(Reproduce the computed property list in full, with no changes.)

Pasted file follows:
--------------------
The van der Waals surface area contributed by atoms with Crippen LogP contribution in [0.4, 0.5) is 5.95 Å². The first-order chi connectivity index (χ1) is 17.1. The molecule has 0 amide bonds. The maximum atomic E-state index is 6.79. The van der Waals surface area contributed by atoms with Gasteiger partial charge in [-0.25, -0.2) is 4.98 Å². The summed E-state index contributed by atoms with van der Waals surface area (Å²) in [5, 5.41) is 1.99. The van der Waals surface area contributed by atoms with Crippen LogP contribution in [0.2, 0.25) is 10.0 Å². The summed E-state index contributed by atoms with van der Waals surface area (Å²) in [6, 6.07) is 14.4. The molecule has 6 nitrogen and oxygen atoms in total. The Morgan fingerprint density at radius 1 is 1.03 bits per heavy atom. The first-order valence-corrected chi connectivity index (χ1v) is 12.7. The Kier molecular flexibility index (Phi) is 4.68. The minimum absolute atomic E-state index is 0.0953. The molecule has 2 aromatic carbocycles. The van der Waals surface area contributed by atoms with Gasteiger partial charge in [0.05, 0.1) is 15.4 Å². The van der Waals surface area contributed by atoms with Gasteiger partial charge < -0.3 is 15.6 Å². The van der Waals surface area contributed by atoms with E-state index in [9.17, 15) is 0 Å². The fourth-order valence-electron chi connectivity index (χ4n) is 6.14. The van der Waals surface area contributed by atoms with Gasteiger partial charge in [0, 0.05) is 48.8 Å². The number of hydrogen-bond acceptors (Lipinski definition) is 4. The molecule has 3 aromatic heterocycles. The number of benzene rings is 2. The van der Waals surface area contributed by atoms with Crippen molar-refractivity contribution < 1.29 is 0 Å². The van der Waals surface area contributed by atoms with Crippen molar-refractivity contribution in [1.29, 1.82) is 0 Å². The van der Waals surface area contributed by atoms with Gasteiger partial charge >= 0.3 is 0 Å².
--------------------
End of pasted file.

The van der Waals surface area contributed by atoms with Crippen LogP contribution in [0.4, 0.5) is 5.95 Å². The first-order chi connectivity index (χ1) is 17.1. The molecule has 0 amide bonds. The maximum atomic E-state index is 6.79. The van der Waals surface area contributed by atoms with Gasteiger partial charge in [-0.25, -0.2) is 4.98 Å². The summed E-state index contributed by atoms with van der Waals surface area (Å²) in [5, 5.41) is 1.99. The van der Waals surface area contributed by atoms with Crippen LogP contribution in [0.2, 0.25) is 10.0 Å². The summed E-state index contributed by atoms with van der Waals surface area (Å²) in [6, 6.07) is 14.4. The molecule has 6 nitrogen and oxygen atoms in total. The Morgan fingerprint density at radius 1 is 1.03 bits per heavy atom. The first-order valence-corrected chi connectivity index (χ1v) is 12.7. The Kier molecular flexibility index (Phi) is 4.68. The minimum absolute atomic E-state index is 0.0953. The molecule has 2 aromatic carbocycles. The van der Waals surface area contributed by atoms with Gasteiger partial charge in [0.05, 0.1) is 15.4 Å². The van der Waals surface area contributed by atoms with Gasteiger partial charge < -0.3 is 15.6 Å². The van der Waals surface area contributed by atoms with E-state index in [9.17, 15) is 0 Å². The fourth-order valence-electron chi connectivity index (χ4n) is 6.14. The van der Waals surface area contributed by atoms with Gasteiger partial charge in [0, 0.05) is 48.8 Å². The number of hydrogen-bond acceptors (Lipinski definition) is 4. The molecule has 3 aromatic heterocycles. The number of benzene rings is 2. The van der Waals surface area contributed by atoms with Crippen molar-refractivity contribution < 1.29 is 0 Å². The van der Waals surface area contributed by atoms with Crippen molar-refractivity contribution in [1.29, 1.82) is 0 Å². The van der Waals surface area contributed by atoms with Gasteiger partial charge >= 0.3 is 0 Å².